Fruit and Vegetables

The privileged climatic conditions make Calabria a continuous source of supplies of high quality early fruit and vegetable produce. The crops are situated in the area of the plains and near to the sea, both on the Tyrrheanian and Ionian coasts. Amongst the products, the first in importance are the onions, the sweet peppers, the tomatoes grown in bunches and the aubergines, then come the figs, the almonds and above all the citrus fruit, oranges, mandarins, grapefruits, lemons and citrons. Last but not least, the production of extra-virgin olive oil should also be counted in.


The most famous onion in Italy was born along the stretch of coastline between Capo Vaticano and Vibo Valentia, with, in the middle, the beautiful little town of Tropea which gives it its name. The area of production covers the territory of twenty one comuni (municipalities), and three provinces: Catanzaro, Vibo and Cosenza. The protected geographical region safeguards three distinct and recognisable forms of the product: the sweet and tender baby onion, white in colour; the fresh onion, just as tender and sweet, but reddish-purple in colour and complete with tail-ends; the onion for preserving, which is also sweet but crunchy and dry and without tail-ends, sold in sacks, crates or also plaited together.
Each one of these varieties has its own timings. Although the seeds for all of them are sown in September, the early and the baby onion are transplanted between October and January, the late type between January and March; as far as the baby onions are concerned, they can already be harvested in October when the bulb has reached a diameter of between two and four centimetres (three-quarters to one and a half inches) and when it has become a good whitish-pink colour; but the “fresh” onion is harvested from April onwards, and the type for preserving not until June when the bulb has reached a diameter of four to ten centimetres (one and a half to four inches).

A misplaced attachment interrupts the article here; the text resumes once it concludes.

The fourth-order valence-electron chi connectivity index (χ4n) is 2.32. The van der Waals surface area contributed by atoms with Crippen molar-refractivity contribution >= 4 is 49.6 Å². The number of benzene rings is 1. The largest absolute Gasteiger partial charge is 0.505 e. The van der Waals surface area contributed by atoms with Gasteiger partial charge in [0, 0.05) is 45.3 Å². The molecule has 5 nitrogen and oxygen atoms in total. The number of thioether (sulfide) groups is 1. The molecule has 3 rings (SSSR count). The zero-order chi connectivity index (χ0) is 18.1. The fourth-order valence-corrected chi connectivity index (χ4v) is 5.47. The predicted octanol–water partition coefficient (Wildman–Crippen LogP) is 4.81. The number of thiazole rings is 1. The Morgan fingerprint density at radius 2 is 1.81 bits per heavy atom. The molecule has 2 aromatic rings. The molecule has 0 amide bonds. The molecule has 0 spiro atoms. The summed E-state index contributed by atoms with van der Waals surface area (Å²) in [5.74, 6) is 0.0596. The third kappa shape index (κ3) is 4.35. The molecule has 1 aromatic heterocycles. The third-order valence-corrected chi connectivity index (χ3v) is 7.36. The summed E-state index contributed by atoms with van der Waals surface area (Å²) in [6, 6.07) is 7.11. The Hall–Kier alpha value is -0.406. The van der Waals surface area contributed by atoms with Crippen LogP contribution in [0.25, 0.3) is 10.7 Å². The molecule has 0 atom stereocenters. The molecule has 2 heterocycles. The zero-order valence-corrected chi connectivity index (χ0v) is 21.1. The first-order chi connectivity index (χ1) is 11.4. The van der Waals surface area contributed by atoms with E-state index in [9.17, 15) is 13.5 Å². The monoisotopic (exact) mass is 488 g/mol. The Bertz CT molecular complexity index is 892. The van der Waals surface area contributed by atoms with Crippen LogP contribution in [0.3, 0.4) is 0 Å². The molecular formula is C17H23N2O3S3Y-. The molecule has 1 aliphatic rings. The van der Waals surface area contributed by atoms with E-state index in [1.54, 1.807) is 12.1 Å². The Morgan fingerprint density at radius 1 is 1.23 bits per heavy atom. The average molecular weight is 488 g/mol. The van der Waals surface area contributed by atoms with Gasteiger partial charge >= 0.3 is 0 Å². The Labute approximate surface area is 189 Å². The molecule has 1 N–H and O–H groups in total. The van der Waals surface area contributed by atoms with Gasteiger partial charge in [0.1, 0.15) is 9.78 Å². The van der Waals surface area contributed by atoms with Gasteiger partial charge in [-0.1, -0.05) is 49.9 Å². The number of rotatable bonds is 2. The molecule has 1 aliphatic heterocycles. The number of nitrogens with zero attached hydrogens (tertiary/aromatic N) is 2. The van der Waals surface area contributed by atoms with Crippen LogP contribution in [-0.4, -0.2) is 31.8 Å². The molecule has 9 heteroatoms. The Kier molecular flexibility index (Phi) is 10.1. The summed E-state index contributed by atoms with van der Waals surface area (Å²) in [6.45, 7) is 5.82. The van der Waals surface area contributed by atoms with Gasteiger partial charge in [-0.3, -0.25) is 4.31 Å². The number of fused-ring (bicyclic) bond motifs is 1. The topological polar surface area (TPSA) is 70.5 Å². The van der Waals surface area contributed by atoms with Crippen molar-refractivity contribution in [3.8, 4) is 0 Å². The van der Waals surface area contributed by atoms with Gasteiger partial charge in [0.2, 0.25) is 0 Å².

It would seem certain that it arrived in Calabria more than two thousand years ago on the ships of the Phoenicians’. It is spoken of in the statistiche murattiane, one of the oldest and most complete documents on the economy of Southern Italy, as being a precious resource for the region.
It is an essential ingredient of many of the well known culinary dishes: it is even part of the recipe for the źpissaladie're╗, well known also as the pizza all'Andrea or sardenaira, the flat-bread widely diffused between Imperia and Nice. But the red onion, eaten on its own or accompanied by pecorino cheese, can in itself be a magnificent breakfast. It is used to complete, especially the baby onion version, a dish of hors d’oeuvres and is also just as good preserved in oil or in a sweet-and-sour mixture. It is worth noting that one can find on sale an onion patÚ or jam which can be spread on toasted slices of bread, the first, excellent accompaniments for fresh meat, cheese and others.


A hybrid citrus fruit obtained by grafting the mandarin tree with that of the temple orange which was born at the end of the XIX century in Algeria, in a convent-orphanage managed by a certain father Clemente, to whom the fruit owes its name. In Calabria and in particular in the Sibari plains, it found the right kind of land: repeated analyses have lead to the belief that the clementine from Sibari is amongst the best in the world. The ‘protected geographical region’ regards the fruit not containing pips in the territory of fifty nine comuni (municipalities) in all the provinces. The cultivation must take place in suitable soil and according to precise conditions: the existence of the requirements is ascertained by the responsible organisations of the Region.
In order to be entitled to the title under protection, the clementine must be spherical in shape, slightly flattened a the two extremes, even orange in colour, its pulp must be aromatic and juicy, it must have very few or no pips, a rind which is smooth and dark orange in colour, and it must have a high sugar content. The packages put on sale must have a minimum weight of five hundred grams, they must be sealed and display the "clementine di Calabria", together with the ‘protected geographical region’ marking.